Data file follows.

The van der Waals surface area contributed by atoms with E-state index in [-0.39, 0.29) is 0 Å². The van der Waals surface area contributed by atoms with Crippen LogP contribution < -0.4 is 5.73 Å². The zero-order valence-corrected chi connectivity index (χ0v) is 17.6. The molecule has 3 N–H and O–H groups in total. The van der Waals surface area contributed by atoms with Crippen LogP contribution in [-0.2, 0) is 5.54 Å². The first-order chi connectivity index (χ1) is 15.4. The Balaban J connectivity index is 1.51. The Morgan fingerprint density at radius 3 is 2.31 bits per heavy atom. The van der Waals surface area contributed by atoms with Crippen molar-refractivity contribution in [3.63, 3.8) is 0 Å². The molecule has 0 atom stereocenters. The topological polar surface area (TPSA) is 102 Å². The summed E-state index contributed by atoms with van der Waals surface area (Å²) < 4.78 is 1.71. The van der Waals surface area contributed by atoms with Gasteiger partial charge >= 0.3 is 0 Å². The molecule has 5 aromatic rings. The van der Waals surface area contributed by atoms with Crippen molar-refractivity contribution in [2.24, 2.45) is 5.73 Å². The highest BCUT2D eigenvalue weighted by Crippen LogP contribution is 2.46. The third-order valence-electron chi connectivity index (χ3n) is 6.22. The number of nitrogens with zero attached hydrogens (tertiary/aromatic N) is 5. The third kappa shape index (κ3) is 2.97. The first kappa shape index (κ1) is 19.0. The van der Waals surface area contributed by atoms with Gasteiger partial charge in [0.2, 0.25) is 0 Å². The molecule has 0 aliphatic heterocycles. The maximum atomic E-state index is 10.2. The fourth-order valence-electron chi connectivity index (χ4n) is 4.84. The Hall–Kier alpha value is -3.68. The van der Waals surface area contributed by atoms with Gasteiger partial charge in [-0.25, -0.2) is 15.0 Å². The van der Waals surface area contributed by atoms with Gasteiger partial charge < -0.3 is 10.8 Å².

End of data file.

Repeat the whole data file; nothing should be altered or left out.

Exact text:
The van der Waals surface area contributed by atoms with E-state index in [-0.39, 0.29) is 0 Å². The van der Waals surface area contributed by atoms with Crippen LogP contribution < -0.4 is 5.73 Å². The zero-order valence-corrected chi connectivity index (χ0v) is 17.6. The molecule has 3 N–H and O–H groups in total. The van der Waals surface area contributed by atoms with Crippen LogP contribution in [-0.2, 0) is 5.54 Å². The first-order chi connectivity index (χ1) is 15.4. The Balaban J connectivity index is 1.51. The Morgan fingerprint density at radius 3 is 2.31 bits per heavy atom. The van der Waals surface area contributed by atoms with Crippen molar-refractivity contribution in [3.63, 3.8) is 0 Å². The molecule has 0 atom stereocenters. The topological polar surface area (TPSA) is 102 Å². The summed E-state index contributed by atoms with van der Waals surface area (Å²) < 4.78 is 1.71. The van der Waals surface area contributed by atoms with Gasteiger partial charge >= 0.3 is 0 Å². The molecule has 5 aromatic rings. The van der Waals surface area contributed by atoms with Crippen molar-refractivity contribution in [2.24, 2.45) is 5.73 Å². The highest BCUT2D eigenvalue weighted by Crippen LogP contribution is 2.46. The third-order valence-electron chi connectivity index (χ3n) is 6.22. The number of nitrogens with zero attached hydrogens (tertiary/aromatic N) is 5. The third kappa shape index (κ3) is 2.97. The first kappa shape index (κ1) is 19.0. The van der Waals surface area contributed by atoms with Gasteiger partial charge in [0.2, 0.25) is 0 Å². The molecule has 0 aliphatic heterocycles. The maximum atomic E-state index is 10.2. The fourth-order valence-electron chi connectivity index (χ4n) is 4.84. The Hall–Kier alpha value is -3.68. The van der Waals surface area contributed by atoms with Gasteiger partial charge in [-0.25, -0.2) is 15.0 Å². The van der Waals surface area contributed by atoms with Gasteiger partial charge < -0.3 is 10.8 Å².